Electronic or Mechanical – The Latest on Shutters

If you own a recent camera, particularly a mirrorless camera, one of the features you likely have access to is a choice of shutter modes.

In the good old days, the shutter, which is the mechanism in your camera that lets the light in your scene into the camera and onto the film plane or the sensor plane, was mechanical. Originally, it was something as simple as a rotating wheel with a hole cut into it. Mechanical means moving parts.

Shutters until recently were still all mechanical. But we recently were treated to the first professional camera with no mechanical shutter at all. In fact, today, you may not have any mechanical parts in your camera body at all. We’ve come a long way.

So if not mechanical, what? Electronic. Of course. Just as everything else in the world has moved from analogue/mechanical to electronic, so to have the mechanisms that control cameras. Virtually all controls in mid-to-higher-range mirrorless camera bodies are electronic. But the technology is not perfect and so most cameras also still include a mechanical shutter and give you the choice of selecting one or the other, or even a combination of both.

My latest camera, the Canon EOS R5 includes both. I’ve never tried the electronic shutter. Thought it was about time that I did. But first, in my usual geeky fashion, I had to learn when and why to use it. Here’s what I found out.

Continue reading “Electronic or Mechanical – The Latest on Shutters”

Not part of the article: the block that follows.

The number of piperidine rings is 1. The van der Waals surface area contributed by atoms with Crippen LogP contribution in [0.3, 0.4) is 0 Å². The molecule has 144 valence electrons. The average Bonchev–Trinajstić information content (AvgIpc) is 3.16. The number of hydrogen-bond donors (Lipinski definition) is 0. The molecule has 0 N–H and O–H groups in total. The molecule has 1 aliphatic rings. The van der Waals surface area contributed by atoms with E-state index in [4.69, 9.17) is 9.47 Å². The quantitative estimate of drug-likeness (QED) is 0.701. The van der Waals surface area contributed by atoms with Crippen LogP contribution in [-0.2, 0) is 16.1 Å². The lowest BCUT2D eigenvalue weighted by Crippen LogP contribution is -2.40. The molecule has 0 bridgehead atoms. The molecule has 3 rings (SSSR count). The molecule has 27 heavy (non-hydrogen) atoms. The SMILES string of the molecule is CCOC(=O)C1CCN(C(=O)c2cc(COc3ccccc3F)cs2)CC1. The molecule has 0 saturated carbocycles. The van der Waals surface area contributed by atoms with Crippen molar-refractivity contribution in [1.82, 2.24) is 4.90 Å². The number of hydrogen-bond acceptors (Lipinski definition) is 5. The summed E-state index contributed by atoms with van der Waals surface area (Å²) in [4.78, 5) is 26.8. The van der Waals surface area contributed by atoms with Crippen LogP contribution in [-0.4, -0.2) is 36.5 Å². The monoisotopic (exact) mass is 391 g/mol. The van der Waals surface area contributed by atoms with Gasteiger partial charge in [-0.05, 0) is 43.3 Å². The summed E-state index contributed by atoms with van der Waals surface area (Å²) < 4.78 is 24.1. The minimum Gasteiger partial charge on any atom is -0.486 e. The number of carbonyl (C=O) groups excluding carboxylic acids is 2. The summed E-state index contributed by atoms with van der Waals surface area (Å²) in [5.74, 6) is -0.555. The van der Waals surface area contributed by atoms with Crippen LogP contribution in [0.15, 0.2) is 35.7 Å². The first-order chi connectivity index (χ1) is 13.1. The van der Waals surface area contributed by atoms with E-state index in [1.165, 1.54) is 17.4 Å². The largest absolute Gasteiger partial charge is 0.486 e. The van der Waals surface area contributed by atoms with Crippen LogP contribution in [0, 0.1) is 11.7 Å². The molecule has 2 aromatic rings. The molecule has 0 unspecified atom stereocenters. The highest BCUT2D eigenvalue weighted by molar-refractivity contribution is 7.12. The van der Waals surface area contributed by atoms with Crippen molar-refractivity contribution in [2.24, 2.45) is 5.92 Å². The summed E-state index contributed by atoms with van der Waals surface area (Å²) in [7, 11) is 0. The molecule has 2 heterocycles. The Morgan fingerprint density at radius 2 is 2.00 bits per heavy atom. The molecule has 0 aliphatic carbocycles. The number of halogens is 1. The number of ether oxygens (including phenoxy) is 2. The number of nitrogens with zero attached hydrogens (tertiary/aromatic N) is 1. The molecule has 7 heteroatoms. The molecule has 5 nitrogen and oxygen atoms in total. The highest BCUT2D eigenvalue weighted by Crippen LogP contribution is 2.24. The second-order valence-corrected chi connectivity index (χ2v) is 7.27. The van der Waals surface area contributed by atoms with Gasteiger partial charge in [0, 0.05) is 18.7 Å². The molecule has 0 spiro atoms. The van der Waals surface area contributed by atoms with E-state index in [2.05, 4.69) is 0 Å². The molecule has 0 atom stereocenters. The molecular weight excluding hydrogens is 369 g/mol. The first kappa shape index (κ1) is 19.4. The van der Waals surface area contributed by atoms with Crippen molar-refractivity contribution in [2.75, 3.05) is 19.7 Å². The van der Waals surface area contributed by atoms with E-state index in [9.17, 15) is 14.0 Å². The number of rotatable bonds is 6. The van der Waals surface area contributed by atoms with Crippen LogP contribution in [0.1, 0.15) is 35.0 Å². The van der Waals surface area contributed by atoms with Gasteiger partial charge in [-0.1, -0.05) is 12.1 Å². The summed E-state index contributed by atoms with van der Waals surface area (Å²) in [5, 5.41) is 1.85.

What Camera Mode When?

Fuji Automatic SettingsModern digital cameras, particularly “prosumer” quality and above, include several different modes or ways of interacting with the camera settings.  Although labelled differently for different manufacturers, all good cameras have modes that range from fully manual (where the photographer picks all of the settings) to fully automatic (where the camera evaluates the scene and picks the settings).

I recently found myself in a situation where the camera appeared to be picking settings for me and I couldn’t override them.  It turns out that the most modern cameras don’t pick settings unless you tell them to, and will give you more and more information to help you make an informed decision about those settings.  You can specify which decisions the camera should make, and which information you should receive so that you can make your own decisions.  I had simply picked the wrong mode for the situation.  Lesson learned. Continue reading “What Camera Mode When?”